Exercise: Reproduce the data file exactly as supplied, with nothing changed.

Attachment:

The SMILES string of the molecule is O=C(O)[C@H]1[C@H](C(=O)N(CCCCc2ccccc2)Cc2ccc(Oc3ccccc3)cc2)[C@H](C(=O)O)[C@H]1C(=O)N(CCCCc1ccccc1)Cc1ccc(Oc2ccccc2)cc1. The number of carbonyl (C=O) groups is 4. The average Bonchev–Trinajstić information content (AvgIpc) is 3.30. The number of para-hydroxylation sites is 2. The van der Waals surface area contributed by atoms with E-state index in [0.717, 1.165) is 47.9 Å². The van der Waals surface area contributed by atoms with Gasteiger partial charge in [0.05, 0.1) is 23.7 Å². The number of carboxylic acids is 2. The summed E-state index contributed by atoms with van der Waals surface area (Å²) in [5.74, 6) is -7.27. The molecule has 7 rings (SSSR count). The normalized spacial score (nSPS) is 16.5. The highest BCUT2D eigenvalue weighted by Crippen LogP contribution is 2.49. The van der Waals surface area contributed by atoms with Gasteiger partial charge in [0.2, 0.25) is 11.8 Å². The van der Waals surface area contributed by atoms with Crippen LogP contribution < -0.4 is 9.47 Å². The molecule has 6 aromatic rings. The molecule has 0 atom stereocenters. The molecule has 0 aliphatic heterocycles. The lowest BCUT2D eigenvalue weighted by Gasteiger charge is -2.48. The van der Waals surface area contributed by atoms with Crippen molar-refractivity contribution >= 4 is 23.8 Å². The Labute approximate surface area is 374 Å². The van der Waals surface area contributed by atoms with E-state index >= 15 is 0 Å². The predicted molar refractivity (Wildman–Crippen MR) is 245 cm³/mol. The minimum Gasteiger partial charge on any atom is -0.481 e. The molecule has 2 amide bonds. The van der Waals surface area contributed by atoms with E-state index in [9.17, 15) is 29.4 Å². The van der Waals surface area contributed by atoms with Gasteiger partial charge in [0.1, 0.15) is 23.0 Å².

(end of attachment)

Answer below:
The SMILES string of the molecule is O=C(O)[C@H]1[C@H](C(=O)N(CCCCc2ccccc2)Cc2ccc(Oc3ccccc3)cc2)[C@H](C(=O)O)[C@H]1C(=O)N(CCCCc1ccccc1)Cc1ccc(Oc2ccccc2)cc1. The number of carbonyl (C=O) groups is 4. The average Bonchev–Trinajstić information content (AvgIpc) is 3.30. The number of para-hydroxylation sites is 2. The van der Waals surface area contributed by atoms with E-state index in [0.717, 1.165) is 47.9 Å². The van der Waals surface area contributed by atoms with Gasteiger partial charge in [0.05, 0.1) is 23.7 Å². The number of carboxylic acids is 2. The summed E-state index contributed by atoms with van der Waals surface area (Å²) in [5.74, 6) is -7.27. The molecule has 7 rings (SSSR count). The normalized spacial score (nSPS) is 16.5. The highest BCUT2D eigenvalue weighted by Crippen LogP contribution is 2.49. The van der Waals surface area contributed by atoms with Gasteiger partial charge in [0.2, 0.25) is 11.8 Å². The van der Waals surface area contributed by atoms with Crippen LogP contribution < -0.4 is 9.47 Å². The molecule has 6 aromatic rings. The molecule has 0 atom stereocenters. The molecule has 0 aliphatic heterocycles. The lowest BCUT2D eigenvalue weighted by Gasteiger charge is -2.48. The van der Waals surface area contributed by atoms with Crippen molar-refractivity contribution >= 4 is 23.8 Å². The Labute approximate surface area is 374 Å². The van der Waals surface area contributed by atoms with E-state index >= 15 is 0 Å². The predicted molar refractivity (Wildman–Crippen MR) is 245 cm³/mol. The minimum Gasteiger partial charge on any atom is -0.481 e. The molecule has 2 amide bonds. The van der Waals surface area contributed by atoms with E-state index in [9.17, 15) is 29.4 Å². The van der Waals surface area contributed by atoms with Gasteiger partial charge in [0.1, 0.15) is 23.0 Å².